Please Consider Helping Childhood Cancer Families This Mother’s Day
The Mother’s Day traditions of paper cards and handmade crafts will not be the current reality for all families this year. We know that an inside look into the reality of Mother’s Day may include a family celebrating a child’s successful, but excruciating cancer treatment. We also know that other scenes are filled with moms comforting a sick child in a hospital or even worse, moms shielding a broken heart in the empty silence of a house that, at one time, used to be full of chaos and noise. This unfortunate depiction is often the sad reality left in the devastating wake of childhood cancer.
As we approach what should be a holiday filled with the overwhelming joy of motherhood, we ask that you please take a moment to not only think about these moms and their children, but to share a donation by clicking here or the button below, so that we may help them now.
The American Childhood Cancer Organization (ACCO)provides help through our resources while a child is going through cancer, as a family navigates the terrifying journey they are now facing. With your help, over the past two years alone the ACCO has distributed over 77,000 individual free resources to families across the nation! While we also assist with advocacy efforts that lead to better funding for research, we know the importance of needing a hand to hold during the scariest times in a mother’s life. We can’t support these families without you. Through your donation, you are joining hands with thousands of mothers who need to know they are not the only ones advocating for their child’s life.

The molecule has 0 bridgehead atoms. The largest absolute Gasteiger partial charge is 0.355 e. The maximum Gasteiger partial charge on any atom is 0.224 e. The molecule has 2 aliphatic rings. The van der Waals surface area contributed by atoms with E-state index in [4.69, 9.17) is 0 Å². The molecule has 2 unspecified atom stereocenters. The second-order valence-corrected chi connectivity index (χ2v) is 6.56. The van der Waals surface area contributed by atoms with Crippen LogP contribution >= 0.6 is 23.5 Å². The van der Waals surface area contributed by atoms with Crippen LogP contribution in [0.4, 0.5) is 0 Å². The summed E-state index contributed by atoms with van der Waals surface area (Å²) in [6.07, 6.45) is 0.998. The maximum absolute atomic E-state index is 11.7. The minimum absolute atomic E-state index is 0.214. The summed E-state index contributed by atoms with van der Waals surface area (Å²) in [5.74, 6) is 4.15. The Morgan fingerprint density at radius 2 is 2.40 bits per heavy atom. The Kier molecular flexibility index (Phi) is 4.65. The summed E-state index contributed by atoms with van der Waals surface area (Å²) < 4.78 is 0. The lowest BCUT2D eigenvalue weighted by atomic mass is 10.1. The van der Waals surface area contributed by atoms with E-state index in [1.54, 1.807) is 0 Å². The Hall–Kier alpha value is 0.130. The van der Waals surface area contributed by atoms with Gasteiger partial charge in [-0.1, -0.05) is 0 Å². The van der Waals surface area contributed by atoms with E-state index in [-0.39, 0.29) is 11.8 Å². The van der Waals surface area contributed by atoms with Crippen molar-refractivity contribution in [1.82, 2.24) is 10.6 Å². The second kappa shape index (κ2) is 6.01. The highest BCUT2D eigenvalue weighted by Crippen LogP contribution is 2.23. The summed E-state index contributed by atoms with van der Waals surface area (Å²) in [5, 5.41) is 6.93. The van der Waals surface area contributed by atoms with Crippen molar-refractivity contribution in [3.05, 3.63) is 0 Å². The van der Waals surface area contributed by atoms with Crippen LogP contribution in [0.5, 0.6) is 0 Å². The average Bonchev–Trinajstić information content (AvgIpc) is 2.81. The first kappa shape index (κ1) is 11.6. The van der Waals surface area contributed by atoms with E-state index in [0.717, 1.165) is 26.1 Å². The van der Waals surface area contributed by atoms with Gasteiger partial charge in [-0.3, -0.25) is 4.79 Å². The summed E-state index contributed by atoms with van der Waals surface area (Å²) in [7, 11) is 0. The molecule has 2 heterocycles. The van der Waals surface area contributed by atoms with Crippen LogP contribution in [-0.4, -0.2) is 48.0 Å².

Part 1 – “A Mother’s Journey” – The Story of a Mother’s Journey While Having a Child with Cancer
This Mother’s Day, we have been given special permission to share a childhood cancer mother’s desperate and heart-breaking story. Cyndie French is finally ready to let the world know what really happened behind the Pulitzer Prize winning photographs that left lasting impressions in so many of our hearts and minds. It is an honor that Cyndie has given the ACCO the opportunity to help provide a raw glimpse into what living the reality of a childhood cancer mom looks and feels like. Please be advised that this story may contain photos and content that are graphic in nature. Viewer discretion is advised.